This one's gonna keep me up tonight.
Kucinich, Sharpton, and Kerry- could there be a homelier bunch?
Not only does he say we're kidnappers, but also that the Central African Republic is holding him prisoner.
So The CAR told him to shut up and go somewhere else.
Where shall he go? What shall he do?
France! France! France!
That's it! He can go to France. Him and Baby Doc can have a nice long visit.
Ayatollah al-Sistani said in a statement on his Web site that "words are insufficient to condemn these hideous crimes." He held coalition forces responsible, saying they have been too slow to control Iraq's borders against infiltrators and have not given Iraqi security forces the necessary equipment.
"This is my country," Duvalier told WFOR-TV on Monday in an interview in Paris. "I'm ready to put myself at the disposal of the Haitian people."
Disposal's about right. They might not have garbage disposals, but I bet they could mince him up nice and fine with machetes.
He was always directly behind me in formations and kept me laughing during all those long at-eases.
He also used to plug into my headphone during missions and say strange and unusual things...
Good thing I'm not Naomi Wolf.
I don't know. How would I like being captain of a Roman galley?
My sympathy to the families of those killed by these monsters.
Monday, March 01, 2004
"Amidst the uncertainties of war, every soldier is entitled to one certainty...that he will not be forgotten or abandoned."
(Via Jennifer Martinez)
The discussions were at times spirited, but one member said the council members had learned the craft of compromise. In the end, the interim constitution was unanimously approved. Delegates cheered and applauded each of the speakers who wanted to make a final statement endorsing Iraq's first step toward a democratic future.
Yay! I'm so glad for them!
You watching this, Hugo?
Sunday, February 29, 2004
He says it's important to read the Reader's Digest article, then he puts words in Gibson's (and Peggy Noonan's) mouth, while leaving out others. And he just lies like a dog in general. For a brilliant guy, he made a poor factual argument and instead tried to sway by emotion (the word "Fascist" in the title is a big clue).
Anyways, here's a link I found to the Digest article and also to the Diane Sawyer interview.
"Let's bet on who will last longer, George W. Bush, you in the White House or me in Miraflores Palace."
Mugabe-lovin', dictatorin' POS. The Venezuelans will have your head on a stick some day.
Mad about the articles she wrote on Max Cleland, Joseph Galloway, Knight Ridder's senior military correspondent (who never served) has taken a swing at Ann Coulter in the paper. The fur is gonna fly and I want ringside seats.
That's more room for the Cracker, then!
"He's late, as usual," Kerry said of Bush. "I never would have allowed it to get out of control the way it did."
He would have motored his swift boat on over and solved the whole deal. Yesterday. With both hands tied behind his back and standing on one leg.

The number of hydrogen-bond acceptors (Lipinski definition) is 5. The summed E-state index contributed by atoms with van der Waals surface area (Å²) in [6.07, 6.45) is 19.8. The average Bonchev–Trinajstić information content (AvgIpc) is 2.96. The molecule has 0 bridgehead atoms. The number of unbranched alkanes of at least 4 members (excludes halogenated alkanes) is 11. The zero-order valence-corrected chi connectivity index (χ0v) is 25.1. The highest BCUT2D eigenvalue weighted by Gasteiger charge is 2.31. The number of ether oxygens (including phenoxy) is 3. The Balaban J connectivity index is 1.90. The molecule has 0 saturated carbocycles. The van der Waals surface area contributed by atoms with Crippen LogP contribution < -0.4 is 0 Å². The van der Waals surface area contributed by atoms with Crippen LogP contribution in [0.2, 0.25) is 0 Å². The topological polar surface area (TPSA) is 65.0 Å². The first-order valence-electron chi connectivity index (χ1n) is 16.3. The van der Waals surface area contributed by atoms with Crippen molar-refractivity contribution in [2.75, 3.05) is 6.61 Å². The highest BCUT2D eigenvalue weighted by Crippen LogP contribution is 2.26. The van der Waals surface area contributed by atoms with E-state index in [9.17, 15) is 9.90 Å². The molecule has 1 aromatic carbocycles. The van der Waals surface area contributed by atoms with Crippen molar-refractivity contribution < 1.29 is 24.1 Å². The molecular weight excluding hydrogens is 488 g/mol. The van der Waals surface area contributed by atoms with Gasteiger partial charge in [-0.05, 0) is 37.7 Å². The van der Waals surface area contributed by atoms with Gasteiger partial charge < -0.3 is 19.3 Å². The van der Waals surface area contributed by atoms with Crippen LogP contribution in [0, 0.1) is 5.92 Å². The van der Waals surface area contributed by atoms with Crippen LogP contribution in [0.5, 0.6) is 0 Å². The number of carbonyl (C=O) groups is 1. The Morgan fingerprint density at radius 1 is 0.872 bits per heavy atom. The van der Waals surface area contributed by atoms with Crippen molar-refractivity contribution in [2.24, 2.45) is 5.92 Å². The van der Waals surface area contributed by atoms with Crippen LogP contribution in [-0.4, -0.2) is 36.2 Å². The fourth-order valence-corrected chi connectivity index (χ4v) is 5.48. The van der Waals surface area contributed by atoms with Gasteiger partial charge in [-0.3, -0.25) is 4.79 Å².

Florida leans toward Bush
Despite constant Democratic attacks and drooping nationwide ratings, President Bush fares well in Florida, the pivotal state that just barely put him in the White House three years ago.
Lots of good pie charts in this one. I love me a good pie chart.
Within hours, Haitian Chief Justice Boniface Alexandre was named as his replacement as laid out in the constitution. But turmoil continued in the streets, with armed gangs looting the capital and rebels poised to advance from other towns.
Prime Minister Yvon Neptune read a statement by Aristide in which he said he resigned "to avoid bloodshed." With the rebels closing in on the sprawling capital, Port-au-Prince, many had feared a bloody battle for control between them and Aristide's militant supporters.
Speaking at a ceremony at Neptune's home, U.S. Ambassador James Foley said international military forces would "rapidly be in Haiti" and urged the rebels to lay down their arms.
Foley said Aristide departed at 6:15 a.m.. The Haitian consul in neighboring Dominican Republic said Aristide was probably traveling to Morocco, but Morocco said it would not grant him political asylum.
Unconfirmed media reports from Haiti said Aristide had been escorted to a private plane by U.S. military personnel. Some said he may be taken to Panama.
Country Store has more.
Student activists are working to expose examples of professors, students and a campus atmosphere that they say is intolerant of conservative thought. Increasingly, the conservatives' message is getting through.
The crisis has been brewing since Aristide's party swept flawed legislative elections in 2000 and international donors froze millions of dollars in aid.
Opponents also accused him of breaking promises to help the poor, allowing corruption fueled by drug-trafficking and masterminding attacks on opponents by armed gangs - charges the president denied.